The Tea Party base is very restless these days so they've released their manifesto, a ten-page pamphlet to
enlarge shrink their base and prove what progressive's have been saying all along about them.
Some of those principles laid out in the new document — strict opposition to illegal immigration, same-sex marriage and abortion — represent the hot-button positions that many Republican congressional candidates are trying to avoid as the party attempts to broaden its appeal. Several attendees said they fear that elected Republicans, even if they succeed in retaining control of the House and winning the Senate majority, would cast aside the core conservative base.
In the 10-page pamphlet finalized Thursday, they called on party leaders to champion lower taxes, a well-funded military, and the idea that “married moms and dads are best at raising kids.” The document warns Republicans against signing on to an immigration overhaul unless the U.S. border is “fully secure,” and it argues that support for school prayer, a balanced-budget amendment and antiabortion legislation should remain priorities.
And their heroes are, of course, wacko birds like Ted Cruz and Mike Lee. These Tea Party groups are filled with con-men and charlatans looking for good paydays.
“Conservatives ought not to delude themselves that if Republicans win the Senate majority, it will somehow be a conservative majority,” said L. Brent Bozell III, president of the Media Research Center, which monitors perceived media bias. “We should have no expectation whatsoever that they will listen. That’s why we’re fighting.”
I have to laugh at seeing Brent Bozell, Grover Norquist, and Tony Perkins being interviewed as Tea Party dudes fighting the GOP establishment because they've all been fighting with the GOP establishment as long as I can remember. Grover pushes some politicians to sign his no-tax pledge, but since the good old days of Reagan, most Republicans have no problem with his pledge.
Many of the newer right-wing extremists that make up the Tea Party were too extreme for the Republican party-- until they feared Obama and his influence on young people so they opened up the floodgates and let the Phil Robertsons and the "forcible rape" crowd crash their party. The Establishment Republicans loved these extremists when they helped them take back the House, but with their new members, it was only a matter of some months before the gates crashed in on them.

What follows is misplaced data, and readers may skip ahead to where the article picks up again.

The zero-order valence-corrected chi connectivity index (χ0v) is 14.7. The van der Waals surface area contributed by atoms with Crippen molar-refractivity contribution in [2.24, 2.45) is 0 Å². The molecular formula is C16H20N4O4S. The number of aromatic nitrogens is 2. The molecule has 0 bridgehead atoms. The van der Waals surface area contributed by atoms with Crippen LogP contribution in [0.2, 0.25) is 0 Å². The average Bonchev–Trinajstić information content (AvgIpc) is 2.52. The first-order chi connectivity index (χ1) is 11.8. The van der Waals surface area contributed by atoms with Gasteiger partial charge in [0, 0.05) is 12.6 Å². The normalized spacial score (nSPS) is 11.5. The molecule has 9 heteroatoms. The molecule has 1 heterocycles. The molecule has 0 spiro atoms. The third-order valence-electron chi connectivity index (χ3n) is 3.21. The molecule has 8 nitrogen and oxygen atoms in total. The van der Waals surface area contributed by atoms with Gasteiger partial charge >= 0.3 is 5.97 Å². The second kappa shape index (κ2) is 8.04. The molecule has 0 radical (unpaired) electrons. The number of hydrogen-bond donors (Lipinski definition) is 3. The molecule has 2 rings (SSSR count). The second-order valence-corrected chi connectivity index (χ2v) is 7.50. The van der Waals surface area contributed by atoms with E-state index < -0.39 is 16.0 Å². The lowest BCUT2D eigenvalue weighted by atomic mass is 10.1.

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The Chamber of Commerce wants immigration reform. Grover Norquist (who attended as a Wingnut Emeritus apparently) also wants immigration reform along with a discussion about military spending. And across the board the establishment would really like to have an election where their candidates don't spend their time talking about lady parts.
It's not that the establishment doesn't agree with the Tea Party. They are perfectly happy to pass racist and sexist policies and allow their religious zealots to impose their beliefs on everyone else. Some of them undoubtedly agree with all that. But what is most important is having enough political power to ensure that the 1% is not interfered with. All else flows from that.
The problem is that the anti-immigrant faction and the Christian Right and the gun nuts all thought they were running things. They are learning the hard way that they can have what they want but they have to settle down when the Big Money Boyz need some running room. It's unclear they have learned it yet.
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